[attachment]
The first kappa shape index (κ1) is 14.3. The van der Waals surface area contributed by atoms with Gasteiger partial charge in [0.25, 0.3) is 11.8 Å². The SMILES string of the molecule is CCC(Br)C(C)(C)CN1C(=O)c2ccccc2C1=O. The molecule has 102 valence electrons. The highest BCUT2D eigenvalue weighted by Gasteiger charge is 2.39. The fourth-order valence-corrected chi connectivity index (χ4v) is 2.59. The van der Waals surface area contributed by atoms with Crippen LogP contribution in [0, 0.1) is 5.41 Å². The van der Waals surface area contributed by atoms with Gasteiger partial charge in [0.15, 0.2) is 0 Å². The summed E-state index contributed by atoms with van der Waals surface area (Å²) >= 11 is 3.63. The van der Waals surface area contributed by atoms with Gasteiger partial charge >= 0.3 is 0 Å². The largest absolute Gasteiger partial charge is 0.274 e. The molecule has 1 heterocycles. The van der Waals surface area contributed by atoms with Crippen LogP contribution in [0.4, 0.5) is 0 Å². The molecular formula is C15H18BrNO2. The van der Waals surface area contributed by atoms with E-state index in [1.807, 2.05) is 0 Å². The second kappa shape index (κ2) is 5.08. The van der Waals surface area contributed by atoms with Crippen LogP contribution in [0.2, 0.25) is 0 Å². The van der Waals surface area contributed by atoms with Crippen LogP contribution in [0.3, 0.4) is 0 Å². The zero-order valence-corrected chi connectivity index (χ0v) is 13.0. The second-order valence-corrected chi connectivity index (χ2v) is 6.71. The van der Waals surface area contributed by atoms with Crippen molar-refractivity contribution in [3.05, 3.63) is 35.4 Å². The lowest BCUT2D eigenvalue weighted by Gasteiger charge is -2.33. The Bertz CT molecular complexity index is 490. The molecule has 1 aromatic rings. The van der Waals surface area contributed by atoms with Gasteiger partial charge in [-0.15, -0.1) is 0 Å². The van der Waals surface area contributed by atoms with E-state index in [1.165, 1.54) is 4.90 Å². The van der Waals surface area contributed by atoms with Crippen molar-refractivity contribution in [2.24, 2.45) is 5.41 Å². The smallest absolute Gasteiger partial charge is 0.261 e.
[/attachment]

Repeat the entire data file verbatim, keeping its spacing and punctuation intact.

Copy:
The first kappa shape index (κ1) is 14.3. The van der Waals surface area contributed by atoms with Gasteiger partial charge in [0.25, 0.3) is 11.8 Å². The SMILES string of the molecule is CCC(Br)C(C)(C)CN1C(=O)c2ccccc2C1=O. The molecule has 102 valence electrons. The highest BCUT2D eigenvalue weighted by Gasteiger charge is 2.39. The fourth-order valence-corrected chi connectivity index (χ4v) is 2.59. The van der Waals surface area contributed by atoms with Crippen LogP contribution in [0, 0.1) is 5.41 Å². The van der Waals surface area contributed by atoms with Gasteiger partial charge in [0.15, 0.2) is 0 Å². The summed E-state index contributed by atoms with van der Waals surface area (Å²) >= 11 is 3.63. The van der Waals surface area contributed by atoms with Gasteiger partial charge >= 0.3 is 0 Å². The largest absolute Gasteiger partial charge is 0.274 e. The molecule has 1 heterocycles. The van der Waals surface area contributed by atoms with Crippen LogP contribution in [0.4, 0.5) is 0 Å². The molecular formula is C15H18BrNO2. The van der Waals surface area contributed by atoms with E-state index in [1.807, 2.05) is 0 Å². The second kappa shape index (κ2) is 5.08. The van der Waals surface area contributed by atoms with Crippen LogP contribution in [0.2, 0.25) is 0 Å². The van der Waals surface area contributed by atoms with Crippen LogP contribution in [0.3, 0.4) is 0 Å². The zero-order valence-corrected chi connectivity index (χ0v) is 13.0. The second-order valence-corrected chi connectivity index (χ2v) is 6.71. The van der Waals surface area contributed by atoms with Crippen molar-refractivity contribution in [3.05, 3.63) is 35.4 Å². The lowest BCUT2D eigenvalue weighted by Gasteiger charge is -2.33. The Bertz CT molecular complexity index is 490. The molecule has 1 aromatic rings. The van der Waals surface area contributed by atoms with Gasteiger partial charge in [-0.15, -0.1) is 0 Å². The van der Waals surface area contributed by atoms with E-state index in [1.165, 1.54) is 4.90 Å². The van der Waals surface area contributed by atoms with Crippen molar-refractivity contribution in [2.24, 2.45) is 5.41 Å². The smallest absolute Gasteiger partial charge is 0.261 e.